In Summer 2009, I made the bold decision to write a full-length novel. It seemed like the perfect solution to a troubled and difficult decade, which had largely centred around caring for my autistic son: a return to an old passion – creative writing; a therapeutic outlet following a period of mental and physical illness; and perhaps a means of drawing together the various intellectual and spiritual threads that have informed my faith and eclectic reading over the last 20-odd years. I began by exploring the imaginative possibilities surrounding the first recorded Muslim visit to England, allegedly made by the twelfth century geographer Muhammad al-Idrisi. A small cast of characters was assembled, along with possible subplots, themes and a couple of draft chapters. Yet after twelve months of research and writing, the various elements of my intended novel remained disparate, and I almost gave it up.
I wondered whether the problem wasn’t down to a contradiction that I’m sure many writers have experienced – between creative and publishing ambitions. I wanted to write a one of a kind book, but who would want to read it?
With this concern in mind, I considered reconceptualising my novel-in-progress as a work of a genre fiction. It was a short trip from there to the world of steampunk, about which I knew – and probably still know – precious little, beyond flying dirigibles in Second Life. The possibility of “steampunking” my writing posed a series of questions: What if al-Idrisi were to make the journey to England in a steamship? What if steam power had been invented in the Middle East in the twelfth century? It wasn’t quite steampunk, to my mind, with its near-fetishistic love of Victoriana. So I came up with the genre-stretching idea of Muslim Steampunk. And a new sub-genre was born. Maybe.
As research recommenced, I soon discovered the idea of twelfth century maritime steam power was not such a far-fetched notion as I first imagined. Moreover, the steam concept drew together the diverse fictional elements that had emerged during my research, and pulled them into a coherent whole, combining Allohistory, Sci-Fi, and Fantasy, in what I hope will turn out to be an exciting narrative. Thus, what began as a relatively mercenary act turned out to be something of an epiphany. Crucial to this endeavour is that I locate fictional events in a credible twelfth century universe, as far away from Orientalist and medieval romance as possible. That is something I would demand of anyone who decides to write under this sub-genre. We live in a world where Muslims and Arabs are frequently misrepresented by Hollywood and the media as a threat to “The West”. The history of the premodern Islamicate is a reparative jewel I invite anyone and everyone to mindfully appreciate.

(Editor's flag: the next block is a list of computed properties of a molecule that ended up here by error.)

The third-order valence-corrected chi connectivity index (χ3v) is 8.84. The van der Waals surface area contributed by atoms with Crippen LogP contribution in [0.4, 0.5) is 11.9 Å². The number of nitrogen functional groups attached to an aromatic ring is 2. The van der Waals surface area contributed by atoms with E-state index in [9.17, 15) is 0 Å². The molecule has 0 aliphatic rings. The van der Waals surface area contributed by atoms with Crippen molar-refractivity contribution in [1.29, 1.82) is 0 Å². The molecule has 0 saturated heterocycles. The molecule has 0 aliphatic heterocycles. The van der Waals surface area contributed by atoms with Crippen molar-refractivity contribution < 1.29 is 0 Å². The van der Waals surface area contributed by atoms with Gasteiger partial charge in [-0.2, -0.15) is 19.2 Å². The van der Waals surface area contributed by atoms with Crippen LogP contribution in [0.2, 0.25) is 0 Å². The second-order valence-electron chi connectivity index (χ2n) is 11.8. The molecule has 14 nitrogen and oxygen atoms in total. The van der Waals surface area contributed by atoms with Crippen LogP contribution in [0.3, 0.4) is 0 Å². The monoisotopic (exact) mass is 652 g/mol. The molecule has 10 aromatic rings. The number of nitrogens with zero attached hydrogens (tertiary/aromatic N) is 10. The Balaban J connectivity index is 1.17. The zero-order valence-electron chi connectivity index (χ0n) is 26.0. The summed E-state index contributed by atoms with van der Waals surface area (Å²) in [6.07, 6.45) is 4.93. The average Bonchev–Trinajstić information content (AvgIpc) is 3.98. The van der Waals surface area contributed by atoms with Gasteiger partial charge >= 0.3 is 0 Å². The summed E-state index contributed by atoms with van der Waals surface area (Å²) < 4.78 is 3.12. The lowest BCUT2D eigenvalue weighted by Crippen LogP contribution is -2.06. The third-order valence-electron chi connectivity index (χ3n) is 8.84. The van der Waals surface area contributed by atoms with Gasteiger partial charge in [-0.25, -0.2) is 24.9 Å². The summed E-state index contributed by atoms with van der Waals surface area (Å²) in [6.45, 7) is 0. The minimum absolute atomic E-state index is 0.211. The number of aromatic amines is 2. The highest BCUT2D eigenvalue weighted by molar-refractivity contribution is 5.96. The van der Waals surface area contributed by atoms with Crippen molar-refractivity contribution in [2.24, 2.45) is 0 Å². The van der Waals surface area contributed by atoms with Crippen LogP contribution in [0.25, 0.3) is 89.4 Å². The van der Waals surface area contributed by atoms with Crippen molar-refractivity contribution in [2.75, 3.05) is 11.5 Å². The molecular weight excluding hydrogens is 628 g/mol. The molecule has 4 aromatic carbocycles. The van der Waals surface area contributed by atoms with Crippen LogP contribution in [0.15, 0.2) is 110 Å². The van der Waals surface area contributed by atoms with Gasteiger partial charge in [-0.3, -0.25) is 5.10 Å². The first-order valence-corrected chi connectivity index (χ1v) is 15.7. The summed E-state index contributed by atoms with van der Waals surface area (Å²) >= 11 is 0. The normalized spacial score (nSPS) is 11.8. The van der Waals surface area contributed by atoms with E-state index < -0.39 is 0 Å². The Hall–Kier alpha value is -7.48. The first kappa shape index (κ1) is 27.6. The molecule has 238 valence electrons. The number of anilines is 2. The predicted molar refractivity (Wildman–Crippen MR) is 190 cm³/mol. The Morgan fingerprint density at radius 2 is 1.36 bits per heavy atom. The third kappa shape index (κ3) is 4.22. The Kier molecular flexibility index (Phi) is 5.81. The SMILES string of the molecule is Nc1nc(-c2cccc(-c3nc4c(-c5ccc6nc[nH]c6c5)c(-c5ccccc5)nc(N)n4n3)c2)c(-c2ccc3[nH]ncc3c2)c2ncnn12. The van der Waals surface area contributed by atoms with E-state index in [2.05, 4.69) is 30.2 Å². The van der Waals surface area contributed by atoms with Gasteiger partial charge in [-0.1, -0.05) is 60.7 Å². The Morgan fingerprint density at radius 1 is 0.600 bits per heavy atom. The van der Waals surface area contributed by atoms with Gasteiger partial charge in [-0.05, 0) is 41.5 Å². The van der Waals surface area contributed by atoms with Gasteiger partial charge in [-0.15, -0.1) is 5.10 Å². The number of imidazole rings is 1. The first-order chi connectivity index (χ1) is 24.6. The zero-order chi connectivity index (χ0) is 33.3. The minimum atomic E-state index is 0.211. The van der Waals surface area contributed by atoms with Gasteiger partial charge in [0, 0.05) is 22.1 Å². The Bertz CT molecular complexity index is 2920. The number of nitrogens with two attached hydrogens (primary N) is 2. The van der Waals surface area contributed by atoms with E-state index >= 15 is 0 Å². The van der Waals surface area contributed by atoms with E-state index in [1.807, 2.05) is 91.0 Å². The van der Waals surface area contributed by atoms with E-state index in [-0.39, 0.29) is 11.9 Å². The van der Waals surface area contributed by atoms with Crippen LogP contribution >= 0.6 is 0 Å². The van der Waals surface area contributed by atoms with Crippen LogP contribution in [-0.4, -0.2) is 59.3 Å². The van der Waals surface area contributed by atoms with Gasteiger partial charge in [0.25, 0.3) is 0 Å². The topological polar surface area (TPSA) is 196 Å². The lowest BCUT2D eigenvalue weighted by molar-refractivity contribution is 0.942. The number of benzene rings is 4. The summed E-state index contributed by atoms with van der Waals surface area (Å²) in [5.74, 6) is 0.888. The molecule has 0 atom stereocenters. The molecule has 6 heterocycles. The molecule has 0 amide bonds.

Given how Islam and the Middle Ages are seen by many non-Muslims, it’s understandable that Muslim Steampunk might conjure up mirages of turbans, scimitars (they weren’t around in the mid-twelfth century, by the way), and camel trains undulating slowly through the sun-baked desert. It hasn’t been particularly hard for my hope2be novel, The Muslim Age of Steam, to challenge these well-worn cultural stereotypes. To begin with, members of all three Abrahamic faiths are central to the novel. Just as in real-life, al-Idrisi works for Roger II of Sicily, a Christian whose family originated in France, but who was enamoured by Arab and Greek learning. Two central characters are English, both former employees of the Byzantines. In short, unlike the Jabberwocky satire of medieval insularity and feudalism, the Islamicate of the Middle Ages saw itself as part of a dynamic global civilization, stretching from Central Asia to the Atlantic. Such a world presents a boundless canvas for the human imagination.
On the whole, I dislike the idea of imaginative borders, but there is one thing I would prefer Muslim Steampunk to be not – escapist. Escapism is like bad sex. It helps you forget who you are for a short while, but at the end of it, you remain unchanged – still as uncomfortable with your own flesh, and probably feeling a little tawdry to boot. The steampunk equivalent to great sex is mythopoesis: the act of sharing an imaginary universe where the geography and inhabitants and civilization are almost tangible, and where entry transforms both reader and writer — emotionally, intellectually, and spiritually. I certainly don’t desire Muslim Steampunk to match the literary heights of Tolkien, a writer I personally find exceptionally tedious. Good fictional art doesn’t need to be dressed in high-minded language and sweeping themes to transport and transform us. Rather, what is required by writers is that we use our passion for language to ensure our own inner imaginative world is as real to others as it is to ourselves. That’s probably setting the bar high. Pray we sail right over it, insha Allah.
Yakoub Islam hopes to have completed the final draft for his novel in Summer 2012. You can follow his writing on his blog.